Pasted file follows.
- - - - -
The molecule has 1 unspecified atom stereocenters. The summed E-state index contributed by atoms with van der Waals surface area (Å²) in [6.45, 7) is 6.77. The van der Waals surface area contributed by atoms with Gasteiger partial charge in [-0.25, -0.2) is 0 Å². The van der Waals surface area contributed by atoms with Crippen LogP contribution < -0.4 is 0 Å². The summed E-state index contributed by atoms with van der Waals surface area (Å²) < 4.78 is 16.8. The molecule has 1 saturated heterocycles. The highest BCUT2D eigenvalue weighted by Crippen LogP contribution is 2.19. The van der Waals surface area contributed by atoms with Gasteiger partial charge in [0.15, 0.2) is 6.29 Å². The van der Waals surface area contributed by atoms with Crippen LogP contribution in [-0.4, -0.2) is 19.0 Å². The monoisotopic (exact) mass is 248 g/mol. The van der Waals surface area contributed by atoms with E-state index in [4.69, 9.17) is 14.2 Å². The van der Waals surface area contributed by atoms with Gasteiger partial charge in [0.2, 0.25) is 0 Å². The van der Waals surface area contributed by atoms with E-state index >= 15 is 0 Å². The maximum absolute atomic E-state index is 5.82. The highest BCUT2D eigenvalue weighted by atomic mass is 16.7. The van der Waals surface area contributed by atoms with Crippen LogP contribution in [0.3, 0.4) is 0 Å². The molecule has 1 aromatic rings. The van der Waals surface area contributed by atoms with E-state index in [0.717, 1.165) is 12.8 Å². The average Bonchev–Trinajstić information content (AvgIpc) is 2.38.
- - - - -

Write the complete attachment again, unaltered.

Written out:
The molecule has 1 unspecified atom stereocenters. The summed E-state index contributed by atoms with van der Waals surface area (Å²) in [6.45, 7) is 6.77. The van der Waals surface area contributed by atoms with Gasteiger partial charge in [-0.25, -0.2) is 0 Å². The van der Waals surface area contributed by atoms with Crippen LogP contribution < -0.4 is 0 Å². The summed E-state index contributed by atoms with van der Waals surface area (Å²) < 4.78 is 16.8. The molecule has 1 saturated heterocycles. The highest BCUT2D eigenvalue weighted by Crippen LogP contribution is 2.19. The van der Waals surface area contributed by atoms with Gasteiger partial charge in [0.15, 0.2) is 6.29 Å². The van der Waals surface area contributed by atoms with Crippen LogP contribution in [-0.4, -0.2) is 19.0 Å². The monoisotopic (exact) mass is 248 g/mol. The van der Waals surface area contributed by atoms with E-state index in [4.69, 9.17) is 14.2 Å². The van der Waals surface area contributed by atoms with Gasteiger partial charge in [0.2, 0.25) is 0 Å². The van der Waals surface area contributed by atoms with E-state index >= 15 is 0 Å². The maximum absolute atomic E-state index is 5.82. The highest BCUT2D eigenvalue weighted by atomic mass is 16.7. The van der Waals surface area contributed by atoms with Crippen LogP contribution in [0.3, 0.4) is 0 Å². The molecule has 1 aromatic rings. The van der Waals surface area contributed by atoms with E-state index in [0.717, 1.165) is 12.8 Å². The average Bonchev–Trinajstić information content (AvgIpc) is 2.38.